The side effects:
My doctor warned me that for the first couple of weeks of taking this medication, it may make my anxiety worse. She told me that if this did happen, to continue taking antidepressants and plough on through it because it wouldn’t last. Fortunately, I didn’t experience heightened anxiety but I thought it might be worth mentioning it in this post as I got the impression that not everybody gets this warning from their GP when they start taking Sertraline.
For me, it’s been hard to tell if some of my ‘side effects’ are a direct result of Sertraline or whether they are normal pregnancy symptoms – or a mix of both.
In the first week or so of taking the drugs I experienced dizziness and heart palpitations (at the same time). As you can imagine, this was quite unpleasant, and I remember being sat in a restaurant with my husband, my heart racing and the room spinning, but feeling unable to talk. But, it passed quickly and I’ve haven’t experienced anything like that again for several weeks now.
I also had (and still get) hot flushes several times a day. I can safely say I am not looking forward to the menopause!
The side-effect that I’ve suffered with the most, and still continue to do so 6 weeks into my treatment, is the night sweats. These are very much like the night sweats I experienced in the weeks after giving birth to my daughter, when my body was expelling all the excess fluid I had left over from pregnancy.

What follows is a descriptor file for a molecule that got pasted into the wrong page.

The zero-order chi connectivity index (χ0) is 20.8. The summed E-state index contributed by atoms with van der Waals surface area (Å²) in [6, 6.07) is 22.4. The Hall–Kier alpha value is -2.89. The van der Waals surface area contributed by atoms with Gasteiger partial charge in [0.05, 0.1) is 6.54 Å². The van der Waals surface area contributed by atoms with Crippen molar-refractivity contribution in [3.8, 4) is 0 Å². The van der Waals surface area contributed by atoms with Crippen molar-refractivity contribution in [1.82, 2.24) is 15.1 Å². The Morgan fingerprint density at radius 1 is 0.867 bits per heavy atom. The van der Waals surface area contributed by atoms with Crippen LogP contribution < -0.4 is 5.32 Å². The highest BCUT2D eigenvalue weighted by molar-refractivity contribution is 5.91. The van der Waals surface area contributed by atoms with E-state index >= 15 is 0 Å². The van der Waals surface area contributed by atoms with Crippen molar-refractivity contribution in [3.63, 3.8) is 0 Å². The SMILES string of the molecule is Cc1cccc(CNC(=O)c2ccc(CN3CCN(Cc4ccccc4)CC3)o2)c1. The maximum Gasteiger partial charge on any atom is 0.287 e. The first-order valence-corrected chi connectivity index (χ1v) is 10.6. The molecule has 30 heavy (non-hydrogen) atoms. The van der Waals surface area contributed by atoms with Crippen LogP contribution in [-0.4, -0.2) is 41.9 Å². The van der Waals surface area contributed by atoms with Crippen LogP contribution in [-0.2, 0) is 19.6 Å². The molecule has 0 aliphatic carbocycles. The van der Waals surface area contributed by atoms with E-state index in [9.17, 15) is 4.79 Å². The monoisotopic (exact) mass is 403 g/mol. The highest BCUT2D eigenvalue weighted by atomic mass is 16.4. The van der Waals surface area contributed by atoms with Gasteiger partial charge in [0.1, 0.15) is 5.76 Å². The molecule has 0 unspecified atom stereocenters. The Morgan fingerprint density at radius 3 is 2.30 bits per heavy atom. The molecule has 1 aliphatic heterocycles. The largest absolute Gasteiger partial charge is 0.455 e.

Every night I wake up absolutely drenched in sweat – my duvet and sheets are sopping wet. It’s pretty grim and makes me feel disgusting. My bedsheets had never the inside of a washing machine quite so much as they have over the last month or so.
How is my mood now?
Better, so much better. I haven’t cried since I first walked into the doctor’s office 6 weeks ago. I haven’t become an ’emotionless robot’. I have days when I feel grumpy and fed up, just like anyone else would but the difference is that my moods are now on a much more even kilter. I’m finally starting to embrace pregnancy and look forward to having another baby. I feel like I’m a much better mummy to my daughter because we play and laugh together. I’m more inclined to take her out to the park or playgroups whereas before my depression and anxiety would stop me from doing so.
I still wonder how on earth I’m going to cope with two children but I think that’s normal, isn’t it? I know it’s going to be a big adjustment but I will cope.
I should also mention that since I’ve started taking antidepressants we’ve had some quite big news which will have also affected my outlook on life. My husband’s job role will be changing in the next few months which means we will be able to relocate back to Bristol in the New Year. It still seems like a long way off but it’s given me a ‘light at the end of the tunnel’. In all honesty, I don’t think the antidepressants are 100% responsible for my change in mental attitude but they’ve certainly helped. I do not regret starting medication and I will continue to use it for as long as I feel I need to. I suspect once we’ve moved house and I have my support network of family and friends back, I will feel ready to stop my prescription.
If anybody reading this wants to talk about this topic further then do feel free to send me an e-mail or tweet me @_tinyfootsteps.